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The false debate over the public funding of politics

27/03/2012, 09:00:15 AM

by Atul Hatwal

Here’s a question: who is Labour’s biggest donor under Ed Miliband?

Is it Unite? Unison? Maybe the GMB?

Answer: none of the above.

An Uncut analysis of donations to the Labour party since Ed Miliband became leader reveals that the biggest single donor is the House of Commons, giving £9.6m. This so called “short money” is a stipend paid to the opposition to balance the advantage a government gains from the enormous resources of the civil service.

Roll in the funding the opposition receives from the House of Lords, the Scottish Parliament and grants from the Electoral Commission for policy development and Labour has banked almost £11.3m from public funding sources since October 2010. That’s more than the combined donations to the central party (as opposed to individual constituency parties) from the all of the unions.

This isn’t a recent a development either. A decade ago, when the Tories were at their nadir, what was their biggest source of funding? Was it Lord Ashcroft? Or a.n.other city gent, eager to run down his bank balance?

Of course not. In 2002 the total donations from individuals to the Tories came to £2.3m. In comparison the amount the Tories drew from public funds was nearly double at £4m.

These figures expose one of the myths in the political debate on funding – that the public will not accept state funding of politics.

Newsflash: they already have.


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The Kelly proposals: eminently sensible and workable

26/03/2012, 02:08:13 PM

This post by Peter Watt was originally published on 24th November 2011. David Cameron could have done with reading it back then, might have saved himself a spot of bother. But at Uncut we believe in giving people second chances, so here it is again.

The reaction to the report “political party funding – ending the big donor culture“, by the committee on standards in public life, chaired by Sir Christopher Kelly, has been depressing if not surprising.

I feel strongly about this issue. I was caught up in “cash for honours”. I had to instigate swingeing budget cuts and redundancies to avoid bankruptcy at the Labour party. I was part of Labour’s negotiating team in the failed Haydn Philips inter-party talks on party funding in 2006 and I was embroiled in a pretty major funding scandal that lead to my resignation as general secretary and another police investigation. I also gave evidence to the Kelly enquiry.

So let’s start with some cold hard facts.

  1. Politics is expensive. Staff that run campaigns, develop policy and arrange conferences, plan strategy, engage the public and design materials, websites and videos cost money. And there’s everything a reasonable sized organisations needs:  advertising, membership systems, property, cars, travel, hotels, publications, professional services like accountants and lawyers, furniture, computers, software licenses, insurance and stationery. This does not come cheap and it all needs to be paid for.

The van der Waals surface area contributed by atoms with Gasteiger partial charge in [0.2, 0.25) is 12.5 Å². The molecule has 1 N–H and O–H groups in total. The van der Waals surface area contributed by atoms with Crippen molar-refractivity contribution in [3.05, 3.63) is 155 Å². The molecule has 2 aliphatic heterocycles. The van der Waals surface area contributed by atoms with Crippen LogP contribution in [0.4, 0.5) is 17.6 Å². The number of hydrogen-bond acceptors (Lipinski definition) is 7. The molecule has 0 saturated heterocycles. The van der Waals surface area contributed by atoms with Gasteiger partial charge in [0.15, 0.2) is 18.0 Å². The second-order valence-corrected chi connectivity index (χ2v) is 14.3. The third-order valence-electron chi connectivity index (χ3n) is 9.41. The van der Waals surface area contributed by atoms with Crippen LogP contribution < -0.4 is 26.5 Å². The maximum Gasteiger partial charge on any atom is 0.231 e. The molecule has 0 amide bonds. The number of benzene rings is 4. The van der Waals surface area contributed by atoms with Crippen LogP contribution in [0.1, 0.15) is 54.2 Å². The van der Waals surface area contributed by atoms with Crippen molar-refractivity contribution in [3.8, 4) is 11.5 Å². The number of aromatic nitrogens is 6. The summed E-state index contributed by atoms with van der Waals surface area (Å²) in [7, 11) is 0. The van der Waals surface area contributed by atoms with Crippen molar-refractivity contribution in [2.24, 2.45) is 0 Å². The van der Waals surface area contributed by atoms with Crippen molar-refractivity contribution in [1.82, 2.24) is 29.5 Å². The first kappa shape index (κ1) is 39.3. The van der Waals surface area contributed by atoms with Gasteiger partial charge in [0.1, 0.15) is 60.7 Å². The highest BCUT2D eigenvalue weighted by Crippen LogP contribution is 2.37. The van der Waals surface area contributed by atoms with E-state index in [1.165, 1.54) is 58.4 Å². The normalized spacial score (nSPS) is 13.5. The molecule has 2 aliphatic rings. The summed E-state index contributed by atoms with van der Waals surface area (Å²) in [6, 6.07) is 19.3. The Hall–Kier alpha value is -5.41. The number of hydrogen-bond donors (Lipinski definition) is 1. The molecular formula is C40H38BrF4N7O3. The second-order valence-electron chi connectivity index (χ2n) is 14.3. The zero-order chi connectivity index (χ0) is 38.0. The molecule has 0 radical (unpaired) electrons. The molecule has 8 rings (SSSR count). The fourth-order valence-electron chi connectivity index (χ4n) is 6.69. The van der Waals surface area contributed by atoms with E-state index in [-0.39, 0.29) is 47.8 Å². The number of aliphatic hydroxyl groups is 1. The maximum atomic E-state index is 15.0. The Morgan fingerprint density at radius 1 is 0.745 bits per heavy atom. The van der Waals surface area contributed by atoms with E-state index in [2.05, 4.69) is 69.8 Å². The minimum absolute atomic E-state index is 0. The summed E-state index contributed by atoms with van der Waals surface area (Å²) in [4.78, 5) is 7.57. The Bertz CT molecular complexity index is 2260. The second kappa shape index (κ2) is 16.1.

2. Politicians are generally shallow and fear failure. This means that they don’t care all that much about where the money comes from to pay for those things that they think that they need to maximise their chances of winning. They will dress it up as wanting to win to do good things, and there is obviously some truth in that. But fundamentally they want the glory; and they need funds to achieve it.
  3. Politicians do not get involved in fundraising. They, rightly, fear being tainted by the “dirty” business of fundraising. So while they demand that the funds are there when they need them, they generally don’t lift a finger to raise it unless absolutely forced. The result is that those charged with raising funds are put under enormous pressure and are given very little support to raise the necessary cash.
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Labour primaries: a dash for cash?

02/11/2011, 08:43:54 AM

by Andy Howell

As Labour’s newly elected NEC prepares to settle in for the new year, it appears that one of the issues they will be considering carefully is that of primaries for selections. Primaries are loved by some and hated by others and, perhaps, the controversy over them was why refounding Labour was relatively passive on the subject or, at least, kicked it into the long grass.

Renewed interest in primaries follows the French socialist party’s recent use of a primary system to select their presidential candidates. Here at party HQ, interest in the French experiment seems to lie less with a desire to expand democracy, and more with of a sense that primaries are an opportunity to pull in some quick cash.

The business case following the French primaries is simple. To vote in the French Socialist’s primary voters had to pay a €1 fee. 2,860,157 people voted in the second round which, of course, equates to a lot of dosh — just short of £2.5 million pounds. (more…)